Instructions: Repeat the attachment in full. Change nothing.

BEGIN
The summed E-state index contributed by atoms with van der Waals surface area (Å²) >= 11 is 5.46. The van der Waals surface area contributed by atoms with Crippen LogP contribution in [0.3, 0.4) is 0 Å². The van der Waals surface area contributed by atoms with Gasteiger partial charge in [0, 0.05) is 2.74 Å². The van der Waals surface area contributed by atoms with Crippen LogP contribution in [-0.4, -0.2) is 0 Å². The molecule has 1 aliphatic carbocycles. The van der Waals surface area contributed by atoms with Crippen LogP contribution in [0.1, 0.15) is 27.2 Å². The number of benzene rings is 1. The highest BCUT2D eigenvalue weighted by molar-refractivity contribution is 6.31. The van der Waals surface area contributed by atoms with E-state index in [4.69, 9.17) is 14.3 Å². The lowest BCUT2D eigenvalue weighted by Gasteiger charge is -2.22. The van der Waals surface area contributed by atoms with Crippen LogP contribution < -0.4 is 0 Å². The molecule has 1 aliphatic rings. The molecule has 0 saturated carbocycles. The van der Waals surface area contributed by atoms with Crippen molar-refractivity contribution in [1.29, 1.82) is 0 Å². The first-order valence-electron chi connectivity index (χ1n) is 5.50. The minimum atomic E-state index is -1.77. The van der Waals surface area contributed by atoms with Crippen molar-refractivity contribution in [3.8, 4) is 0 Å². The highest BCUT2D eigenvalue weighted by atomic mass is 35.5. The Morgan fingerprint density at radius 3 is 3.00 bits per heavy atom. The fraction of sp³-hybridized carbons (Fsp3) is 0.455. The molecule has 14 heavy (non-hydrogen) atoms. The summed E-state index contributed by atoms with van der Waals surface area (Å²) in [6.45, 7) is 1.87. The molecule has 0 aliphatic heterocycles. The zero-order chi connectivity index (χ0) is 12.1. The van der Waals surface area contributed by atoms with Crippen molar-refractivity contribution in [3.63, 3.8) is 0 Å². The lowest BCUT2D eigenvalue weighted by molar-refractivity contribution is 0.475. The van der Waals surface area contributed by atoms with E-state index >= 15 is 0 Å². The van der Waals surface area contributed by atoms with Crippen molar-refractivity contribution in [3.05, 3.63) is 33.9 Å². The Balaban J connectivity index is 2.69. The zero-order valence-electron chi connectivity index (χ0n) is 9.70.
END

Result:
The summed E-state index contributed by atoms with van der Waals surface area (Å²) >= 11 is 5.46. The van der Waals surface area contributed by atoms with Crippen LogP contribution in [0.3, 0.4) is 0 Å². The van der Waals surface area contributed by atoms with Gasteiger partial charge in [0, 0.05) is 2.74 Å². The van der Waals surface area contributed by atoms with Crippen LogP contribution in [-0.4, -0.2) is 0 Å². The molecule has 1 aliphatic carbocycles. The van der Waals surface area contributed by atoms with Crippen LogP contribution in [0.1, 0.15) is 27.2 Å². The number of benzene rings is 1. The highest BCUT2D eigenvalue weighted by molar-refractivity contribution is 6.31. The van der Waals surface area contributed by atoms with E-state index in [4.69, 9.17) is 14.3 Å². The lowest BCUT2D eigenvalue weighted by Gasteiger charge is -2.22. The van der Waals surface area contributed by atoms with Crippen LogP contribution < -0.4 is 0 Å². The molecule has 1 aliphatic rings. The molecule has 0 saturated carbocycles. The van der Waals surface area contributed by atoms with Crippen molar-refractivity contribution in [1.29, 1.82) is 0 Å². The first-order valence-electron chi connectivity index (χ1n) is 5.50. The minimum atomic E-state index is -1.77. The van der Waals surface area contributed by atoms with Crippen molar-refractivity contribution in [3.8, 4) is 0 Å². The highest BCUT2D eigenvalue weighted by atomic mass is 35.5. The Morgan fingerprint density at radius 3 is 3.00 bits per heavy atom. The fraction of sp³-hybridized carbons (Fsp3) is 0.455. The molecule has 14 heavy (non-hydrogen) atoms. The summed E-state index contributed by atoms with van der Waals surface area (Å²) in [6.45, 7) is 1.87. The molecule has 0 aliphatic heterocycles. The zero-order chi connectivity index (χ0) is 12.1. The van der Waals surface area contributed by atoms with Crippen molar-refractivity contribution in [3.63, 3.8) is 0 Å². The lowest BCUT2D eigenvalue weighted by molar-refractivity contribution is 0.475. The van der Waals surface area contributed by atoms with E-state index >= 15 is 0 Å². The van der Waals surface area contributed by atoms with Crippen molar-refractivity contribution in [3.05, 3.63) is 33.9 Å². The Balaban J connectivity index is 2.69. The zero-order valence-electron chi connectivity index (χ0n) is 9.70.